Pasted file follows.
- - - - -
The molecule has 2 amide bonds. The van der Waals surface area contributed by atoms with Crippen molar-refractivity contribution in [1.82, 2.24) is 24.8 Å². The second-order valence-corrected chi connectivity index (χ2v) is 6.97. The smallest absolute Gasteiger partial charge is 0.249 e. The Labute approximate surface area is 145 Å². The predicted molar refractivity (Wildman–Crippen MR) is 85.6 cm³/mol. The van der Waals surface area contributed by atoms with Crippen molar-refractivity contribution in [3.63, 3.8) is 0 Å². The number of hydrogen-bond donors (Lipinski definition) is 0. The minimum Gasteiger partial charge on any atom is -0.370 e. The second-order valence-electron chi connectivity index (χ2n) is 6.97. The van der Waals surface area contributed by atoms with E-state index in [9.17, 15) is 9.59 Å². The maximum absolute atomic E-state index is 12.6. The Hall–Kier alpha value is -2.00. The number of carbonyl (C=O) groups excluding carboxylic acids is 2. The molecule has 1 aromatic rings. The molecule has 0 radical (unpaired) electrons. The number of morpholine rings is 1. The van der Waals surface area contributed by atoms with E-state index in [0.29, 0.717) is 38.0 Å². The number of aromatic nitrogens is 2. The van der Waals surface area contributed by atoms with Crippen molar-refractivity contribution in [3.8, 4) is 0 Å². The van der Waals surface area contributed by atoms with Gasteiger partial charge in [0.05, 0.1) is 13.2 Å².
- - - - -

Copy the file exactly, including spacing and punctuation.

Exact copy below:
The molecule has 2 amide bonds. The van der Waals surface area contributed by atoms with Crippen molar-refractivity contribution in [1.82, 2.24) is 24.8 Å². The second-order valence-corrected chi connectivity index (χ2v) is 6.97. The smallest absolute Gasteiger partial charge is 0.249 e. The Labute approximate surface area is 145 Å². The predicted molar refractivity (Wildman–Crippen MR) is 85.6 cm³/mol. The van der Waals surface area contributed by atoms with Crippen molar-refractivity contribution in [3.63, 3.8) is 0 Å². The number of hydrogen-bond donors (Lipinski definition) is 0. The minimum Gasteiger partial charge on any atom is -0.370 e. The second-order valence-electron chi connectivity index (χ2n) is 6.97. The van der Waals surface area contributed by atoms with E-state index in [9.17, 15) is 9.59 Å². The maximum absolute atomic E-state index is 12.6. The Hall–Kier alpha value is -2.00. The number of carbonyl (C=O) groups excluding carboxylic acids is 2. The molecule has 1 aromatic rings. The molecule has 0 radical (unpaired) electrons. The number of morpholine rings is 1. The van der Waals surface area contributed by atoms with E-state index in [0.29, 0.717) is 38.0 Å². The number of aromatic nitrogens is 2. The van der Waals surface area contributed by atoms with Crippen molar-refractivity contribution in [3.8, 4) is 0 Å². The van der Waals surface area contributed by atoms with Gasteiger partial charge in [0.05, 0.1) is 13.2 Å².